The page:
Monster name "Limits" Greek The Latin Fames, or personification of hunger. Hesiod describes hunger as the offspring of Eris or Discord. A poetical description of Fames occurs in Ovid and Virgil places it along with other monsters, at the entrance of Orcus. Greek
"Lycisca" Greek Half-wolf, half-dog. One of the dogs of Act?on. In Latin it is a common term for a sheperd's dog, and is so used by Virgil. Greek
"Moon-drop" Roman In Latin, virus lunare, a vaporous drop supposed to be shed by the moon on certain herbs and other objects, when influenced by incantations. Roman
"Ossa" Greek The personification of rumour or report, the Latin Fama. As it is often impossible to trace a report to its source, it is said to come from Zeus, and hence Ossa is called the messenger of Zeus. Greek
"Proserpine" Greek In Latin Proserpina, the daughter of Zeus and Demeter.
Goddess name "Selene" Greek Also called Mene, a female divinity presiding over the months, or Latin Luna, was the goddess of the moon, or the moon personified into a Divine being. She is called a daughter of Hyperion and Theia, and accordingly a sister of Helios and Eos (Theogony 371 ; Apollodorus; Argonautica) ; but others speak of her as a daughter of Hyperion by Euryphaessa, or of Pallas, or of Zeus and Latona, or lastly of Helios. Greek
God name "Silvanus" Roman A Latin divinity of the fields and Forests, to whom in the very earliest times the Tyrrhenian Pelasgians are said to have dedicated a grove and a festival. He is described as a god watching over the fields and husbandmen, and is also called the protector of the boundaries of fields.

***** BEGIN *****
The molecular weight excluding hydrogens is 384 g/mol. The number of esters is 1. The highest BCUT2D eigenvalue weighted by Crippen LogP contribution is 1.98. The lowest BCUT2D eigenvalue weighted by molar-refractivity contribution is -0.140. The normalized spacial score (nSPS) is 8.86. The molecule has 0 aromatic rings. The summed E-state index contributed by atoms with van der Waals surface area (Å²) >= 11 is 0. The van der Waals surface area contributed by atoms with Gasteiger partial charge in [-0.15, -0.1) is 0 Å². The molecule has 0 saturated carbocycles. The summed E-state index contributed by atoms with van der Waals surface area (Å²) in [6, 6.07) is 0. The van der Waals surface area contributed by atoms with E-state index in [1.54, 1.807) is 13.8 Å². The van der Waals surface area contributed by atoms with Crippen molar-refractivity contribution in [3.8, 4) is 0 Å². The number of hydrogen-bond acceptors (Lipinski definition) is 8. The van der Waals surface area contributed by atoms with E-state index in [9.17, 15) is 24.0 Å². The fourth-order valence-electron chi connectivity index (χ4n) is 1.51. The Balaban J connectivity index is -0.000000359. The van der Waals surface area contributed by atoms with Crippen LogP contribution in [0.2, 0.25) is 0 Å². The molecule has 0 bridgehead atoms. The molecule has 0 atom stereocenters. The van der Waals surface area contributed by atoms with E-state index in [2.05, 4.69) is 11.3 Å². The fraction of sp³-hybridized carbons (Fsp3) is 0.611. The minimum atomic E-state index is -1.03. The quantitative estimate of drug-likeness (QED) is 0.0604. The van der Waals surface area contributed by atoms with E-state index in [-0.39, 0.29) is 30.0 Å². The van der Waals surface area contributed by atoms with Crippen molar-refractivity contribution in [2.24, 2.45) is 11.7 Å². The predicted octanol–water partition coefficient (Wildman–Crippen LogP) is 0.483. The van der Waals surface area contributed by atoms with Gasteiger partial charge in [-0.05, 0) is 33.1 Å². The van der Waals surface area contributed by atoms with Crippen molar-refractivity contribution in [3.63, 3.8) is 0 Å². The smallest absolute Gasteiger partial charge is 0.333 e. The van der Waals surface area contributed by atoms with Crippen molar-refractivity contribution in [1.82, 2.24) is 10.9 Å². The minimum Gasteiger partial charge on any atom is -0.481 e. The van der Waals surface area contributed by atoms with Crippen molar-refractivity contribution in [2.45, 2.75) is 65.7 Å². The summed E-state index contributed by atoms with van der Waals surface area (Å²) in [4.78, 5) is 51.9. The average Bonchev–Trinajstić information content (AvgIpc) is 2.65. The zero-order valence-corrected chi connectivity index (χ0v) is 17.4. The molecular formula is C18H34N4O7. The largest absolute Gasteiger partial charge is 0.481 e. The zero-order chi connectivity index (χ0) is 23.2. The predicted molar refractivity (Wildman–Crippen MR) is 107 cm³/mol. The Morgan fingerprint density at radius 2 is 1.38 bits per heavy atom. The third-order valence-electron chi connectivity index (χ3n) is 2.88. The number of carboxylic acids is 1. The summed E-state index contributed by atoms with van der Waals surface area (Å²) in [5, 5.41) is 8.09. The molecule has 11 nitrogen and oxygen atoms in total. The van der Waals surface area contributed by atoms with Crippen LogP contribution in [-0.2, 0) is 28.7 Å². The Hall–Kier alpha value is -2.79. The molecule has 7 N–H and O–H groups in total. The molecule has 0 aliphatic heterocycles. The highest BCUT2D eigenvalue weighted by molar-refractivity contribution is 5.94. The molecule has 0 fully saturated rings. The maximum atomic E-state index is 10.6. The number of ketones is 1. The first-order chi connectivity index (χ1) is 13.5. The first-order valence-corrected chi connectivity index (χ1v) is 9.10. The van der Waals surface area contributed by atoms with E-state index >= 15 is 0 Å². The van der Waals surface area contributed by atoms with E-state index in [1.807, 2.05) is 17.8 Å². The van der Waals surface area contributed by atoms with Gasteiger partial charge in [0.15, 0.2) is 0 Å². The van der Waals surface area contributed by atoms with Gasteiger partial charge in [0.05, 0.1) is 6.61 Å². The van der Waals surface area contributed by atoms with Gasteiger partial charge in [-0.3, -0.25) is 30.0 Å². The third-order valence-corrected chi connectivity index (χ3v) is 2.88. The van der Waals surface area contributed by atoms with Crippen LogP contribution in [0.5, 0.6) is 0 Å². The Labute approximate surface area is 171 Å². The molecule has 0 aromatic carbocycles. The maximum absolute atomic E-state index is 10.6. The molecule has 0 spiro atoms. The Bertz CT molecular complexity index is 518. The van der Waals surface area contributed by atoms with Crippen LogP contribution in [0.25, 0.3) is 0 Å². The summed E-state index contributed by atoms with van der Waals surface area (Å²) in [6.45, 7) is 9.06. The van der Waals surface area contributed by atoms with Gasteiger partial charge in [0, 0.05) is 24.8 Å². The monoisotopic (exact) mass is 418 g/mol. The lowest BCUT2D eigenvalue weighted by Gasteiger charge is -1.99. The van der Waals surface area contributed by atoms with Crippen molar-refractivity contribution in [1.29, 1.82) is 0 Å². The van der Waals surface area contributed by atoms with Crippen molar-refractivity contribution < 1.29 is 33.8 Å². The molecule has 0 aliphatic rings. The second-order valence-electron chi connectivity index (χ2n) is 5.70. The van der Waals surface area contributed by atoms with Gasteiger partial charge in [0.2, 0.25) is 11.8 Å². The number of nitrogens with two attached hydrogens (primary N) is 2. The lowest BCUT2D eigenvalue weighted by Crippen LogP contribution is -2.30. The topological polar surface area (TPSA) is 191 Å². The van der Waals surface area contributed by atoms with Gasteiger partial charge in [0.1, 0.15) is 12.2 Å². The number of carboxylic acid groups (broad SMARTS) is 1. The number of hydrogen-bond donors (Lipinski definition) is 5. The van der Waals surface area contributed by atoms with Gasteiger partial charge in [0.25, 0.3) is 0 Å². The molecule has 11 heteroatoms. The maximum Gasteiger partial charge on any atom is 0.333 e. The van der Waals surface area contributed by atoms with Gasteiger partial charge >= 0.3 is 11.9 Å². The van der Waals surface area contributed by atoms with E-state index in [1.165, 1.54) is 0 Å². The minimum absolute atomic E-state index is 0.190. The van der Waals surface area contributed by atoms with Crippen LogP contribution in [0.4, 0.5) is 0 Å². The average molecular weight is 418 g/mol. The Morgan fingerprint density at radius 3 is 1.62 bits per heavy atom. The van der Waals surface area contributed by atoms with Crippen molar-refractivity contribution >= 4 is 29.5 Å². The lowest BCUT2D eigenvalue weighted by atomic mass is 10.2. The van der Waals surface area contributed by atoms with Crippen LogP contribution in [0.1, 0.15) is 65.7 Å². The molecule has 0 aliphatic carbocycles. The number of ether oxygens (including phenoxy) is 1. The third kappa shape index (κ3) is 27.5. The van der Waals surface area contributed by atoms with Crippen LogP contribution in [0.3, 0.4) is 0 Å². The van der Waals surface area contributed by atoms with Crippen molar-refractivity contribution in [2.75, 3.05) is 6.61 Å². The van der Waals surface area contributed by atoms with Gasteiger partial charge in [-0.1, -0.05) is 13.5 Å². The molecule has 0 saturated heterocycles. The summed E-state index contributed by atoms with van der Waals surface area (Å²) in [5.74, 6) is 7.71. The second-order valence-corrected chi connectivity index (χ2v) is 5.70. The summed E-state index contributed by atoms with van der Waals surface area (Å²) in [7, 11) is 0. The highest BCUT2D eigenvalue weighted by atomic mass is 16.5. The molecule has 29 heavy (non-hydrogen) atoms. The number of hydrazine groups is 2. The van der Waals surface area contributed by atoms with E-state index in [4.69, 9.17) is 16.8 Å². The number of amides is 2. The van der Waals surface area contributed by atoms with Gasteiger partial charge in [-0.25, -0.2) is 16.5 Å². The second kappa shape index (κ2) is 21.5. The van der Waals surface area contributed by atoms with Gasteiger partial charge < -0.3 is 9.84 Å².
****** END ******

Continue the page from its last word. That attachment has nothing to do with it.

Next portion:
"Specter" Latin Spectre. Any apparition, although most commonly associated with the dead. Latin
"Thanatos" Greek Latin Mors, a personification of death. In the Homeric poems death does not appear as a distinct divinity, though he is described as the brother of Sleep, together with whom he carries the body of Sarpedon from the field of battle to the country of the Lycians. Greek
King name "Tyrrheus" Roman A shepherd of king Latinus. Ascanius once, while hunting, killed a tame stag belonging to Tyrrheus whereupon the country people took up arms, which was the first conflict in Italy between the natives and the Trojan settlers. Roman
Cyclop name "Uranus" Greek Also known as Ouranos, the Latin Caelus, a son of Gaea (Theogony of Hesiod 126), but is also called the husband of Gaea, and by her the father of Oceanus, Coeus, Crius, Hyperion, Lapetus, Theia, Rheia, Themis, Mnemosyne, Phoebe, Tethys, Cronos, of the Cyclopes, Brontes, Steropes, Arges, and of the Hecatoncheires Cottus, Briareus and Gyes. (Theogony 133) Greek